Saturday, April 23, 2005

A resource for women with spina bifida

When my husband and I started thinking about getting pregnant, our first order of business was research. We went to bookstores and searched the web for anything we could find on women with spina bifida having children. Think we found a ton of information? Think again. I found lots and lots of information on being the parent of a child with the defect, but not a thing on the parent having spina bifida. This was bewildering, to say the least. I though, 'what, am I the only woman with spina bifida ever to want to concieve a child?" I did find resources for the disabled parent, but not for spina bifida specifically. I vowed right then and there that I would do what I could to help other women in my situation (or who aspired to be in my situation). This blog acts as that resource.

We visited my gynecologist, neurologist and chiropractor. Even they seemed a bit in the woods about what a pregnancy would do to my body. They all encouraged us to go forward, though, and vowed to work with me so that I had the healthiest, best pregnancy and delivery I could. But none of them knew for sure just what my experience would be. Would I end up in a wheelchair for my last trimester? Would I have to have a C-section? We'd have to wait to find out.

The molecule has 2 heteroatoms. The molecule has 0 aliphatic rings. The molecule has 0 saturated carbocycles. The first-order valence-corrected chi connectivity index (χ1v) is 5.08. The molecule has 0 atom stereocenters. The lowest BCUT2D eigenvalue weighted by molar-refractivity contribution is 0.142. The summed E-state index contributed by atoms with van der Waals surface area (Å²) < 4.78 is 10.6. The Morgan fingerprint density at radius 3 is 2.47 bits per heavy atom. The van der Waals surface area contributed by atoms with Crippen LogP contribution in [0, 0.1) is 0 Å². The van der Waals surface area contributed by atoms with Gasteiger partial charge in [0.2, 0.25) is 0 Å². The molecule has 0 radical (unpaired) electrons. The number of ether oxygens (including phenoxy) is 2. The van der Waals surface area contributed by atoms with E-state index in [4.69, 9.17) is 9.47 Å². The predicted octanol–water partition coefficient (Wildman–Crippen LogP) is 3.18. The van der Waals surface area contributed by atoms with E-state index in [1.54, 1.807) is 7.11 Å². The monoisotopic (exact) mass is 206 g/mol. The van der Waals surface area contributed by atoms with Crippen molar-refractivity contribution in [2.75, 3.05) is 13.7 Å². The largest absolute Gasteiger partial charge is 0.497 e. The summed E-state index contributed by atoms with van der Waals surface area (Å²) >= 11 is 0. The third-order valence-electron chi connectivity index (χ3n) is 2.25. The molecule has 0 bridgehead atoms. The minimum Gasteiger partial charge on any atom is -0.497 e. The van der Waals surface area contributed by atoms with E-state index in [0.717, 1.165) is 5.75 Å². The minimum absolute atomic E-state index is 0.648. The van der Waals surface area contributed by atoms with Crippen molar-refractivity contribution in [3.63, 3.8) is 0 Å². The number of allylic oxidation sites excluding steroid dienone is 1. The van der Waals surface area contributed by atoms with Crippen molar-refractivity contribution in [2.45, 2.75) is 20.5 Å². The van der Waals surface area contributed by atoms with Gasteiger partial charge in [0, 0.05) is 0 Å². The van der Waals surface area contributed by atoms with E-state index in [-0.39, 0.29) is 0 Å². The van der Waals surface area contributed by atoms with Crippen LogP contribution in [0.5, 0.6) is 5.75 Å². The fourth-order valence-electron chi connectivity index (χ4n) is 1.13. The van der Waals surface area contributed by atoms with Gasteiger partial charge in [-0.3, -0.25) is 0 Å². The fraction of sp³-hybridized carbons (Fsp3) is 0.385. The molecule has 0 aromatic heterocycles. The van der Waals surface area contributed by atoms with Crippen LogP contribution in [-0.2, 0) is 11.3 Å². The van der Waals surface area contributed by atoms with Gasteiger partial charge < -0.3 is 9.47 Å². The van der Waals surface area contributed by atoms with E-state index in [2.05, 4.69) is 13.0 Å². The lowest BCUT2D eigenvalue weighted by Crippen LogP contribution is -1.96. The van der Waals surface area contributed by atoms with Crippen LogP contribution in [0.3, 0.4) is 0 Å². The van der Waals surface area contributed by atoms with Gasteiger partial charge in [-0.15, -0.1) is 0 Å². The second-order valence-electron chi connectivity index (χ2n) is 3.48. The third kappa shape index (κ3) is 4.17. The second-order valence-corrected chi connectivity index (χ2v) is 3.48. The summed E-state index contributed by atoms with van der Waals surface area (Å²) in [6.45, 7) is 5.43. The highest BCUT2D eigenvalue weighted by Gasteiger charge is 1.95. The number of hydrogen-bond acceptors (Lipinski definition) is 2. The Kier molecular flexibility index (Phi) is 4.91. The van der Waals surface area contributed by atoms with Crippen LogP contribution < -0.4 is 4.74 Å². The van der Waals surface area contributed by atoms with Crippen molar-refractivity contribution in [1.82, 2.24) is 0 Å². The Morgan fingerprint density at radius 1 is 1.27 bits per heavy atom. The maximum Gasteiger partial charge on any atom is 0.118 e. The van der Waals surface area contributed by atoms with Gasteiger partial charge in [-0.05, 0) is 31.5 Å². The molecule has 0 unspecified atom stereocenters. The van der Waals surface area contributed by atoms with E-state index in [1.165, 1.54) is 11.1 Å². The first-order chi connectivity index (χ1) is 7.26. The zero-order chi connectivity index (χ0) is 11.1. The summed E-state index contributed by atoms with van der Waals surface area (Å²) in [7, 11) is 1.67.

Doctors could tell me the likelihood of having a child with a birth defect - about 1 - 2% (as best as I can recall), as opposed to a healthy woman's .1% chances. We figured those odds weren't too bad, all in all. I did need to take a daily folic acid suppliment of 4 mg per day, continuing throughout my pregnancy. I had already been taking this amount for at least 2 years anyway, in case of pregnancy. So, with this little bit of knowledge, we went forward and, after about 1 year's worth of attempts (on and off) we found out on May 1st 1999 that our baby was on its way. We were ecstatic!

Along with my own story, I have links to some great sites that can help to answer many questions. My parents were members of the Spina Bifida Association as I was growing up. I also acted as a poster child for both The March of Dimes and Easter Seals when I was a little girls. All three organizations have been very beneficial to me, my parents and many, many others with all different sorts of disabilities. Check them all out today!

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